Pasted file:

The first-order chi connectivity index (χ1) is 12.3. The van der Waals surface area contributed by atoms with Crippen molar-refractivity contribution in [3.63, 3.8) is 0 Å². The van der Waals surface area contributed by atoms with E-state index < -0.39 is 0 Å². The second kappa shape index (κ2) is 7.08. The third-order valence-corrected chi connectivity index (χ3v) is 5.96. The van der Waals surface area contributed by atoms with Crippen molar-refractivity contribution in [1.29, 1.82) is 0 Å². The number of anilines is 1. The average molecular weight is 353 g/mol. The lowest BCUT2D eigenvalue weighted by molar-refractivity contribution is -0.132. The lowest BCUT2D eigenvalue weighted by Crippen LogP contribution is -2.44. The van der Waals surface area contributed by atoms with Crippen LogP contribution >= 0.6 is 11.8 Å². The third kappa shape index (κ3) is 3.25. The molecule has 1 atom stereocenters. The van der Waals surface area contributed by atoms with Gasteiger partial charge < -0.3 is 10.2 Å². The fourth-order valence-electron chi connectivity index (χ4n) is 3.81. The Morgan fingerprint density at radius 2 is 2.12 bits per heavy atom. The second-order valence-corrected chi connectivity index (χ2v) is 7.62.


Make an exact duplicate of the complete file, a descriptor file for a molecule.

The first-order chi connectivity index (χ1) is 12.3. The van der Waals surface area contributed by atoms with Crippen molar-refractivity contribution in [3.63, 3.8) is 0 Å². The van der Waals surface area contributed by atoms with E-state index < -0.39 is 0 Å². The second kappa shape index (κ2) is 7.08. The third-order valence-corrected chi connectivity index (χ3v) is 5.96. The van der Waals surface area contributed by atoms with Crippen molar-refractivity contribution in [1.29, 1.82) is 0 Å². The number of anilines is 1. The average molecular weight is 353 g/mol. The lowest BCUT2D eigenvalue weighted by molar-refractivity contribution is -0.132. The lowest BCUT2D eigenvalue weighted by Crippen LogP contribution is -2.44. The van der Waals surface area contributed by atoms with Crippen LogP contribution >= 0.6 is 11.8 Å². The third kappa shape index (κ3) is 3.25. The molecule has 1 atom stereocenters. The van der Waals surface area contributed by atoms with Gasteiger partial charge < -0.3 is 10.2 Å². The fourth-order valence-electron chi connectivity index (χ4n) is 3.81. The Morgan fingerprint density at radius 2 is 2.12 bits per heavy atom. The second-order valence-corrected chi connectivity index (χ2v) is 7.62.